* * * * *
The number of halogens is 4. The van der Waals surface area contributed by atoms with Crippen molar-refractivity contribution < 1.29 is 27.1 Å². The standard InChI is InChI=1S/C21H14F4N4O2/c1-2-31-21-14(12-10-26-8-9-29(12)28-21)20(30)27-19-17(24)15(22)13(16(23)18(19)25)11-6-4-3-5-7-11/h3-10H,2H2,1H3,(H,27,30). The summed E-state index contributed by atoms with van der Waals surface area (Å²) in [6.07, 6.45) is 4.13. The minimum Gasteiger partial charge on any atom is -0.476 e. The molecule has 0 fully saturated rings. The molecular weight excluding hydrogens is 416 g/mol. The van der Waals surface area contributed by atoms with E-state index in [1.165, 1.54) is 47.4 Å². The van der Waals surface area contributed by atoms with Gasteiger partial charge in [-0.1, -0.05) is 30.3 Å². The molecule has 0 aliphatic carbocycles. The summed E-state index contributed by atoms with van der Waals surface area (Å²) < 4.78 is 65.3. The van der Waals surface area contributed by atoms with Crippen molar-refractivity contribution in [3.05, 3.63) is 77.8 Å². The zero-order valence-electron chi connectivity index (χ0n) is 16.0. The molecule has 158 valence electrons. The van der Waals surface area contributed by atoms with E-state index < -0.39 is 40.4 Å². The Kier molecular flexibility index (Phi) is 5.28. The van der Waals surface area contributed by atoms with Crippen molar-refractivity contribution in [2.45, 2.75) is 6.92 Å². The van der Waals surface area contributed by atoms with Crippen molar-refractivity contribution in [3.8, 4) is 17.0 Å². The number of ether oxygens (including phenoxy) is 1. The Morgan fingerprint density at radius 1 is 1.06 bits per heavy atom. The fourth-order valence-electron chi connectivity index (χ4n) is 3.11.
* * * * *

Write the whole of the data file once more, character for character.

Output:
The number of halogens is 4. The van der Waals surface area contributed by atoms with Crippen molar-refractivity contribution < 1.29 is 27.1 Å². The standard InChI is InChI=1S/C21H14F4N4O2/c1-2-31-21-14(12-10-26-8-9-29(12)28-21)20(30)27-19-17(24)15(22)13(16(23)18(19)25)11-6-4-3-5-7-11/h3-10H,2H2,1H3,(H,27,30). The summed E-state index contributed by atoms with van der Waals surface area (Å²) in [6.07, 6.45) is 4.13. The minimum Gasteiger partial charge on any atom is -0.476 e. The molecule has 0 fully saturated rings. The molecular weight excluding hydrogens is 416 g/mol. The van der Waals surface area contributed by atoms with E-state index in [1.165, 1.54) is 47.4 Å². The van der Waals surface area contributed by atoms with Gasteiger partial charge in [-0.1, -0.05) is 30.3 Å². The molecule has 0 aliphatic carbocycles. The summed E-state index contributed by atoms with van der Waals surface area (Å²) < 4.78 is 65.3. The van der Waals surface area contributed by atoms with Crippen molar-refractivity contribution in [3.05, 3.63) is 77.8 Å². The zero-order valence-electron chi connectivity index (χ0n) is 16.0. The molecule has 158 valence electrons. The van der Waals surface area contributed by atoms with E-state index < -0.39 is 40.4 Å². The Kier molecular flexibility index (Phi) is 5.28. The van der Waals surface area contributed by atoms with Crippen molar-refractivity contribution in [2.45, 2.75) is 6.92 Å². The van der Waals surface area contributed by atoms with Crippen molar-refractivity contribution in [3.8, 4) is 17.0 Å². The number of ether oxygens (including phenoxy) is 1. The Morgan fingerprint density at radius 1 is 1.06 bits per heavy atom. The fourth-order valence-electron chi connectivity index (χ4n) is 3.11.